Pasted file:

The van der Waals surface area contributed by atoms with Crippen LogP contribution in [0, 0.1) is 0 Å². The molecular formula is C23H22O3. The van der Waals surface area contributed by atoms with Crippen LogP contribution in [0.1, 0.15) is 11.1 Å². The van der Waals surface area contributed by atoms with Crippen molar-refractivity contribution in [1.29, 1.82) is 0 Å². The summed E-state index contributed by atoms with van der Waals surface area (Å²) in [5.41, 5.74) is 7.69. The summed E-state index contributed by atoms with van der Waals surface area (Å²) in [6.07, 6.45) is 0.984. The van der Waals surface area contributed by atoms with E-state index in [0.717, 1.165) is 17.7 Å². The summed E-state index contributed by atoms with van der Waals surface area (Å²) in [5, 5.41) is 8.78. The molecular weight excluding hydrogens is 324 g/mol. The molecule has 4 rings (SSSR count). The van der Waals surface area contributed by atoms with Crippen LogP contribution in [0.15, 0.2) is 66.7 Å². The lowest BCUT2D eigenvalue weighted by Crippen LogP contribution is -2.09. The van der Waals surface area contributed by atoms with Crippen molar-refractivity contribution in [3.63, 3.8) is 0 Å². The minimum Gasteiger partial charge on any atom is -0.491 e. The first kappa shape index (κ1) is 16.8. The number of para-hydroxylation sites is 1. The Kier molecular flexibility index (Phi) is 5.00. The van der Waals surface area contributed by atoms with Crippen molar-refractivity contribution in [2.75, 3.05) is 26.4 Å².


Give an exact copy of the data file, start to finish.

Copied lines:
The van der Waals surface area contributed by atoms with Crippen LogP contribution in [0, 0.1) is 0 Å². The molecular formula is C23H22O3. The van der Waals surface area contributed by atoms with Crippen LogP contribution in [0.1, 0.15) is 11.1 Å². The van der Waals surface area contributed by atoms with Crippen molar-refractivity contribution in [1.29, 1.82) is 0 Å². The summed E-state index contributed by atoms with van der Waals surface area (Å²) in [5.41, 5.74) is 7.69. The summed E-state index contributed by atoms with van der Waals surface area (Å²) in [6.07, 6.45) is 0.984. The van der Waals surface area contributed by atoms with E-state index in [0.717, 1.165) is 17.7 Å². The summed E-state index contributed by atoms with van der Waals surface area (Å²) in [5, 5.41) is 8.78. The molecular weight excluding hydrogens is 324 g/mol. The molecule has 4 rings (SSSR count). The van der Waals surface area contributed by atoms with Crippen LogP contribution in [0.15, 0.2) is 66.7 Å². The lowest BCUT2D eigenvalue weighted by Crippen LogP contribution is -2.09. The van der Waals surface area contributed by atoms with Crippen molar-refractivity contribution in [3.63, 3.8) is 0 Å². The minimum Gasteiger partial charge on any atom is -0.491 e. The first kappa shape index (κ1) is 16.8. The number of para-hydroxylation sites is 1. The Kier molecular flexibility index (Phi) is 5.00. The van der Waals surface area contributed by atoms with Crippen molar-refractivity contribution in [2.75, 3.05) is 26.4 Å².